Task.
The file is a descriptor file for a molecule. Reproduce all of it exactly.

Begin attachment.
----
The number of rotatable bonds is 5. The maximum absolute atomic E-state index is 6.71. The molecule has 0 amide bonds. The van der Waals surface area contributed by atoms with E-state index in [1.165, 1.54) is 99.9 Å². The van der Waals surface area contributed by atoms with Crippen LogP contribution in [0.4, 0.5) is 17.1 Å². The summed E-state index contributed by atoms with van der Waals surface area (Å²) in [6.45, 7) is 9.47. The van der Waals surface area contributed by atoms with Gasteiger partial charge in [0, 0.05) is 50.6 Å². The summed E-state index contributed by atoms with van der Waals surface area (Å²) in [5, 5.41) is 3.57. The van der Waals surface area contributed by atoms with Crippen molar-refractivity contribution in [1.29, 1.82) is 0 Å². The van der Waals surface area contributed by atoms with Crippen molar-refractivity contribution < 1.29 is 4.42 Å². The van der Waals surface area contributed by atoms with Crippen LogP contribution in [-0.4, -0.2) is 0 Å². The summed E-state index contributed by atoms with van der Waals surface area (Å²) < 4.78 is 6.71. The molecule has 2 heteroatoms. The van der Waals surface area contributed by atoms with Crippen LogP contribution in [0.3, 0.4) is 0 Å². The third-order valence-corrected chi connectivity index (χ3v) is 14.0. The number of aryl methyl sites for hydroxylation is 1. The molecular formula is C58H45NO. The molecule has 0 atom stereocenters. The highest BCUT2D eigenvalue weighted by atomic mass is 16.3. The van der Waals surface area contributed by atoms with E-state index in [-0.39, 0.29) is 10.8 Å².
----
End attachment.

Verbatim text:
The number of rotatable bonds is 5. The maximum absolute atomic E-state index is 6.71. The molecule has 0 amide bonds. The van der Waals surface area contributed by atoms with E-state index in [1.165, 1.54) is 99.9 Å². The van der Waals surface area contributed by atoms with Crippen LogP contribution in [0.4, 0.5) is 17.1 Å². The summed E-state index contributed by atoms with van der Waals surface area (Å²) in [6.45, 7) is 9.47. The van der Waals surface area contributed by atoms with Gasteiger partial charge in [0, 0.05) is 50.6 Å². The summed E-state index contributed by atoms with van der Waals surface area (Å²) in [5, 5.41) is 3.57. The van der Waals surface area contributed by atoms with Crippen molar-refractivity contribution in [1.29, 1.82) is 0 Å². The van der Waals surface area contributed by atoms with Crippen molar-refractivity contribution < 1.29 is 4.42 Å². The van der Waals surface area contributed by atoms with Crippen LogP contribution in [-0.4, -0.2) is 0 Å². The summed E-state index contributed by atoms with van der Waals surface area (Å²) < 4.78 is 6.71. The molecule has 2 heteroatoms. The van der Waals surface area contributed by atoms with Crippen LogP contribution in [0.3, 0.4) is 0 Å². The third-order valence-corrected chi connectivity index (χ3v) is 14.0. The number of aryl methyl sites for hydroxylation is 1. The molecular formula is C58H45NO. The molecule has 0 atom stereocenters. The highest BCUT2D eigenvalue weighted by atomic mass is 16.3. The van der Waals surface area contributed by atoms with E-state index in [-0.39, 0.29) is 10.8 Å².